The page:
It was here, in the wealthy enclave dubbed Happy Valley, cocooned in a world of black servants, shooting lessons, and ambles through the game-rich savanna, that Thomas Patrick Gilbert Cholmondeley came of age. Hugh Simpson, a neighbor, remembers him as “a nice boy, with a formal English upbringing, always polite, an open chap.” As a young teenager, Cholmondeley was sent by his parents—his mother, Lady Ann Delamere, is the daughter of one of Kenya’s last colonial governors—to Eton, the elite public school in southern England, and then the Royal Agriculture College, in Gloucestershire. Back in Kenya, Cholmondeley established himself as a flamboyant presence on the white Kenyan social circuit that revolves around Rift Valley ranches and the leafy Nairobi suburb of Karen, named for one of its first denizens, Karen Blixen, author of Out of Africa. Six foot four, blandly handsome, with a fringe of blond hair framing a balding pate, Cholmondeley attracted a wide circle of people like himself: wealthy white Kenyans and British expatriates who were drawn to the romance of East Africa. A friend recalls him showing up at a Nairobi wedding wearing a purple velvet suit, towering above the crowd, holding court about a walking safari he’d just taken with friends in the bush. With a large amount of cash, a fondness for women, and a taste for adventure, he struck some people as a dilettante, an overgrown teenager with a short attention span.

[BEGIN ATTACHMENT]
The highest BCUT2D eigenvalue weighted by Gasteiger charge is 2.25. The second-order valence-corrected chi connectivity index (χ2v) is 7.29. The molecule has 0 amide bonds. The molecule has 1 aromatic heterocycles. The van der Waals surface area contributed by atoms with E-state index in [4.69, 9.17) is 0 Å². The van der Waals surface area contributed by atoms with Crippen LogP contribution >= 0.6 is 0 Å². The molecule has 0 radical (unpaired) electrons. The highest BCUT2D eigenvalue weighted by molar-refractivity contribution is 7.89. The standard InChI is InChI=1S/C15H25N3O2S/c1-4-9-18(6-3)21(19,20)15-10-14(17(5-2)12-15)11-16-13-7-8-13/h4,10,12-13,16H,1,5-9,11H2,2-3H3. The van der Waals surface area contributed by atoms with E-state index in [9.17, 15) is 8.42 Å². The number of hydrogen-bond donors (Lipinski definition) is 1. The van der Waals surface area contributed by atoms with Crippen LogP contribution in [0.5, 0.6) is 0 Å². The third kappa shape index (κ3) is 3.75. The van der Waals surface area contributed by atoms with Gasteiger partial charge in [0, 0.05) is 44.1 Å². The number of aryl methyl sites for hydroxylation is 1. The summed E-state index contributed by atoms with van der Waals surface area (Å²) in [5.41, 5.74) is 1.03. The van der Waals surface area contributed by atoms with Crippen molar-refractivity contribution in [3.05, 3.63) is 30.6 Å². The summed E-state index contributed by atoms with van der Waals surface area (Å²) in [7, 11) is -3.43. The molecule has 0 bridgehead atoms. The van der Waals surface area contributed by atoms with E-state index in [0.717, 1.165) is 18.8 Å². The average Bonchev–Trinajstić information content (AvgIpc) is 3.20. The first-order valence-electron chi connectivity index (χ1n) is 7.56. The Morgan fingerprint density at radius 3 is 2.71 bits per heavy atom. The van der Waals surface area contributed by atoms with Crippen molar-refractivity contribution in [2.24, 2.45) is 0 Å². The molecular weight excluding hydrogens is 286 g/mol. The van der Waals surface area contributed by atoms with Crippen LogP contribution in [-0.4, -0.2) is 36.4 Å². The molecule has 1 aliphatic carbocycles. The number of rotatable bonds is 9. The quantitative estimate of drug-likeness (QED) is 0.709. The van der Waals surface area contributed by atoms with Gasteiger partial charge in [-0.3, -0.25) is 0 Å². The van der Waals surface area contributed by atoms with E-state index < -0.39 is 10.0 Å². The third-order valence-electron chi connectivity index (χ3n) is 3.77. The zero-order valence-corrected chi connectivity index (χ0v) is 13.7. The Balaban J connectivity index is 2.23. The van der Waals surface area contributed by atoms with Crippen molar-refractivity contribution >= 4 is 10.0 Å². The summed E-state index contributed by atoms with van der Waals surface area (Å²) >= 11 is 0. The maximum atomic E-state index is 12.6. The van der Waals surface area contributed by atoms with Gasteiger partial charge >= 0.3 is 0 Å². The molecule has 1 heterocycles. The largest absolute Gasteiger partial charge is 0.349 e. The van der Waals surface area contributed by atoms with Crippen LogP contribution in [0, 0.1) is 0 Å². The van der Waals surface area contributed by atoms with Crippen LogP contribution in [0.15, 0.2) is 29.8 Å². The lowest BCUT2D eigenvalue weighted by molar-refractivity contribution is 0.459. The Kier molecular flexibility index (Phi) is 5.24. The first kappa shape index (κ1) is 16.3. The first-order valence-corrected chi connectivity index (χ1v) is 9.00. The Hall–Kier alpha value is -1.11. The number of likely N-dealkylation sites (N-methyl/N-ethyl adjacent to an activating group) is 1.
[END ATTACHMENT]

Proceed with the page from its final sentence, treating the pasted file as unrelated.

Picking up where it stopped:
“He’s fun to have a drink with, but he’s not a serious person,” one acquaintance told me. “He’d say, ‘I’m going to buy a plane and fly around Africa,’ and he’d go out and get himself a single-engine Piper.”

As was the case with his great-grandfather, who was once severely mauled by a lion while hunting in the East African bush, Cholmondeley’s enthusiasms could get him into trouble. 1n 1991, according to London’s Evening Standard, during a charity motor rally, Cholmondeley’s car caught fire 50 miles from Monte Carlo, destroying part of the road and an adjacent farm, but he emerged from the accident without serious injury. Six years later, while he was hiking in the Masai Mara, a buffalo charged from the bush and attacked him. “The horn went into the back of his thigh and ripped through the back of his knee and came out his ankle,” Simon Cox, a longtime friend, told me. “But it didn’t wreck any arteries; he just lost a lot of flesh.” Cholmondeley’s injury did bring him one life-changing benefit: Cox introduced him in the hospital to Sally Brewerton, a British physician then working for Doctors Without Borders in Sudan. The couple, who married in 1998 but separated shortly before the ole Sisina killing, have two young sons, Hugh and Henry.